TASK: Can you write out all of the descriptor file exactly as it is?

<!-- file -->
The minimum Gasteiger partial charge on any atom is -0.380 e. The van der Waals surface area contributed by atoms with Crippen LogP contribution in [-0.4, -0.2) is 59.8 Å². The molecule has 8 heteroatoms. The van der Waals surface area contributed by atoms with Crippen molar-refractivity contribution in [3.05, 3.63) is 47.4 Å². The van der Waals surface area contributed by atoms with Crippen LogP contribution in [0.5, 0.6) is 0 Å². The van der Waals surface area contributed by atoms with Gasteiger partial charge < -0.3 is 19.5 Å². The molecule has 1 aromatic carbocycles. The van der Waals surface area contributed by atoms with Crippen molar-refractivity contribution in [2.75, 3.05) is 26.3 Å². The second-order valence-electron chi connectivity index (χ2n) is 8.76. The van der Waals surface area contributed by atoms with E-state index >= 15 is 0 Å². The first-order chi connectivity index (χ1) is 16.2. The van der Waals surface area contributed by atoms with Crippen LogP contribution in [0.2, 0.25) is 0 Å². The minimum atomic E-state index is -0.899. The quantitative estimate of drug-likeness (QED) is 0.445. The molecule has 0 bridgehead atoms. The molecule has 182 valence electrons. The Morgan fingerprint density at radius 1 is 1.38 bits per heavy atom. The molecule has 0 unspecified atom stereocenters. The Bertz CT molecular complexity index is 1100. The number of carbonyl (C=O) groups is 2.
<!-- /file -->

The minimum Gasteiger partial charge on any atom is -0.380 e. The van der Waals surface area contributed by atoms with Crippen LogP contribution in [-0.4, -0.2) is 59.8 Å². The molecule has 8 heteroatoms. The van der Waals surface area contributed by atoms with Crippen molar-refractivity contribution in [3.05, 3.63) is 47.4 Å². The van der Waals surface area contributed by atoms with Crippen LogP contribution in [0.5, 0.6) is 0 Å². The van der Waals surface area contributed by atoms with Gasteiger partial charge < -0.3 is 19.5 Å². The molecule has 1 aromatic carbocycles. The van der Waals surface area contributed by atoms with Crippen molar-refractivity contribution in [2.75, 3.05) is 26.3 Å². The second-order valence-electron chi connectivity index (χ2n) is 8.76. The van der Waals surface area contributed by atoms with E-state index >= 15 is 0 Å². The first-order chi connectivity index (χ1) is 16.2. The van der Waals surface area contributed by atoms with Crippen LogP contribution in [0.2, 0.25) is 0 Å². The minimum atomic E-state index is -0.899. The quantitative estimate of drug-likeness (QED) is 0.445. The molecule has 0 bridgehead atoms. The molecule has 182 valence electrons. The Morgan fingerprint density at radius 1 is 1.38 bits per heavy atom. The molecule has 0 unspecified atom stereocenters. The Bertz CT molecular complexity index is 1100. The number of carbonyl (C=O) groups is 2.